In another aspect, the invention provides a method of producing 2,3-butanediol by microbial fermentation, the method including:

    • a. providing a substrate
    • b. in a bioreactor including a culture of Clostridium autoethanogenum, anaerobically fermenting the substrate to produce 2,3-butanediol.

In particular embodiments, the substrate is one or more carbohydrates such as fructose. Alternatively the substrate comprises carbon monoxide. In another embodiment, the substrate is a gaseous substrate comprising carbon monoxide, as herein before described

In a further aspect, the invention provides a method for producing butanediol by microbial fermentation of a first substrate and a second substrate comprising CO. Preferably, the butanediol is 2,3-butanediol.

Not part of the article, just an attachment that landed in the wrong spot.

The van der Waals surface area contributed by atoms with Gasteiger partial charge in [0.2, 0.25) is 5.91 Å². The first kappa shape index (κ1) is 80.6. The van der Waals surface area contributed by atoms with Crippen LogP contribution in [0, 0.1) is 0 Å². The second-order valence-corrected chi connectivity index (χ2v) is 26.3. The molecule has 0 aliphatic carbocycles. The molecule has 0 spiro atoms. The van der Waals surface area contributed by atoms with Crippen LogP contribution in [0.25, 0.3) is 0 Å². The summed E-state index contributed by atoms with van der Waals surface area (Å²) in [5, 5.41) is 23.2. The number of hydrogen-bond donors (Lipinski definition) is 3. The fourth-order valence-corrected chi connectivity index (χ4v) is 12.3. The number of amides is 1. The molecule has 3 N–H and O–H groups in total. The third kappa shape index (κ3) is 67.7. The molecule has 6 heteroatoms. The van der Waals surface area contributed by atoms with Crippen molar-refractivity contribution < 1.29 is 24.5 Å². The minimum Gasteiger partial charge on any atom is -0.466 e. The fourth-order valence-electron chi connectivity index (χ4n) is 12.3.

In particular embodiments, the first substrate is a carbohydrate. In certain embodiments, the first substrate is fructose. In certain embodiments, the second substrate is a gaseous substrate comprising carbon monoxide, as herein before described.

In particular embodiments, the method includes the steps of:

    • (a) microbial fermentation of the first substrate to produce 2,3-butanediol
    • (b) microbial fermentation of the second substrate comprising CO to produce 2,3-butanediol.

In certain embodiments, steps (a) and (b) may be conducted at the same time. Alternatively, step (a) may substantially precede or follow step (b). In particular embodiments, the method may alternate between step (a) and step (b).